‘Welcome’ emails have an unusually high open rate of 50% on average, making them 86% more effective than newsletters.
These emails are in charge of setting the tone and creating expectations for your new subscribers and customers. This is where you inform potential customers about the products or services you offer, as well as how frequently you will send emails.
However, just like in person, it takes deliberate effort to make a good first impression. If you think about your email marketing campaign for a moment, it’s possible that a significant portion of your success is dependent on your subscribers liking what they see in those initial emails.
Panoma Technologies walks you through the steps below to help you better understand what goes into an effective ‘welcome’ email sequence and includes some helpful examples along the way.
Almost every company with a digital presence has a top-of-funnel strategy that includes a value exchange:
The subscriber exchanges their email address for something of value. And your ‘welcome’ emails should be built around this concept.
To ensure that you’re sending out valuable ‘welcome’ emails, do the following:
Create a strategy.
‘Welcome’ emails are critical components of any email marketing program. Welcome emails also have extremely high inbox placement rates, which should be taken advantage of by every company.
If you don’t currently have any ‘welcome’ emails in place, don’t worry; implementing a new welcome strategy isn’t difficult. To begin, look at what the companies around you are doing and adapt their successful practices to your needs.
We recommend looking at ‘welcome’ emails from competitors or brands that target a similar audience to yours at MailCharts. Once you’ve established solid benchmarks from your initial sequence and understand the metrics (e.g., opens, clicks, conversions), you can build on those results and optimize your strategy to better meet your specific needs.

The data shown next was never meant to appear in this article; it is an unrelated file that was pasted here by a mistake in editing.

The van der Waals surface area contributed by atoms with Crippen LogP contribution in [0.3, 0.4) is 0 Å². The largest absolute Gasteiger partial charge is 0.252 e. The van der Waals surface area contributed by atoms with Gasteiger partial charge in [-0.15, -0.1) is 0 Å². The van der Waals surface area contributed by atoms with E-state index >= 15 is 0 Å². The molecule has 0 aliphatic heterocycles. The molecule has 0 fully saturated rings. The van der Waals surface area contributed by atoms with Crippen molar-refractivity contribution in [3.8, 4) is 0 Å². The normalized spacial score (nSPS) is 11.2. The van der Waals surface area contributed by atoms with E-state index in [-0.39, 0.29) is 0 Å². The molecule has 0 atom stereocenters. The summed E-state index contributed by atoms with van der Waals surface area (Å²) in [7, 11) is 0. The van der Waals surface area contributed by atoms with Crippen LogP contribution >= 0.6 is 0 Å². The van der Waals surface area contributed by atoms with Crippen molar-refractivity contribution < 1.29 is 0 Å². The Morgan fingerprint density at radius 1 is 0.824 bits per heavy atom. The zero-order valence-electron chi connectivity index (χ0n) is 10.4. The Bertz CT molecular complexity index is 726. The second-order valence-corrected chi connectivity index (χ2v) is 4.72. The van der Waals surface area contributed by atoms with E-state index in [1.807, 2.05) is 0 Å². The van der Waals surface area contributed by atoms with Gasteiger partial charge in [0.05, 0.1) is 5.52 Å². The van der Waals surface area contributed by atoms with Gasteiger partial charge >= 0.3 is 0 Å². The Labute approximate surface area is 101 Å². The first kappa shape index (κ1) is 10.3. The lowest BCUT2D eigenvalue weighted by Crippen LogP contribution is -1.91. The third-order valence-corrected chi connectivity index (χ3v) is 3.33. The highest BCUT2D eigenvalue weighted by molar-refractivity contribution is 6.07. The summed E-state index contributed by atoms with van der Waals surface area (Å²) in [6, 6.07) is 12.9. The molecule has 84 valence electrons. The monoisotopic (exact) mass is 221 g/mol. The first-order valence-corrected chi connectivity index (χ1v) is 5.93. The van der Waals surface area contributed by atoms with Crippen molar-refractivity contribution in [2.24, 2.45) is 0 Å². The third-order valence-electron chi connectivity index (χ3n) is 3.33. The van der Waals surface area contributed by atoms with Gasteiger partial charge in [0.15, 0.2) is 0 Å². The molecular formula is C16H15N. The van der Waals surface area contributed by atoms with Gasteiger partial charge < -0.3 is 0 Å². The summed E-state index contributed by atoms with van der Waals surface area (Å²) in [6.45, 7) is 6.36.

Keep your end of the bargain.
Remember that the first email must include the promised ebook, trial period, service offerings, coupons, discounts, or other incentives.
Establish a timetable and frequency.
Companies that sent more than one ‘welcome’ email saw a 13% increase in revenue, according to one email marketing company. Isn’t that impressive?
Furthermore, MailCharts email data shows that many companies still send ‘welcome’ emails two weeks after sign-up, with some brands sending ‘welcome’ mailers up to two months later.
Here’s a rough timeline we created to show how email frequency begins to decrease over the two-month welcome period:
Email 1: Immediately after receiving an email address from a subscriber
Email 2: three days after receiving the email address
Email 3: eight days after receiving an email address
Email 4: 15 days after receiving an email address
Email 5: Within 30 days of receiving the email address
Email 6: 45 days after receiving an email address
Email 7: 60 days following receipt of email address
Pro Tip: If your ‘welcome’ series is promotional, use segmentation criteria to stop sending emails if a subscriber becomes a customer within the first 60 days.
We’ll go over some more specific email inspiration in the section below, but when it comes to planning the content for your emails, keep the following two things in mind:
It is critical to greet subscribers and create a personalized subject line. Welcome email read rates are highly predictive of how engaged subscribers will be with subsequent messaging.
Your subscribers are more likely to open, interact, and engage in a long-term relationship with your company in exchange for a few lines of code to personalize your email. Spend the extra time necessary to personalize your emails. It would be even better if you could go beyond simply adding their name.
Aside from personalized emails, we recommend establishing clear expectations from the start. Inform your subscribers if you intend to send out weekly emails. The same is true for daily, monthly, and other intervals.
Also, make it very simple to unsubscribe from your emails. The last thing you want is for someone to mark you as spam because they can’t unsubscribe from your communications.
Begin Right Now
Don’t waste another minute if you don’t have a ‘welcome’ campaign. Begin by subscribing to your competitors’ email lists to keep an eye on their strategy, taking note of what they’re doing and what you like (and don’t like). You can then borrow the good things and improve on the bad ones.
Remember, you don’t have to be perfect at first. What matters most is that you welcome subscribers and establish a strong and lasting relationship.
For more information, visit us at Panomatechs.com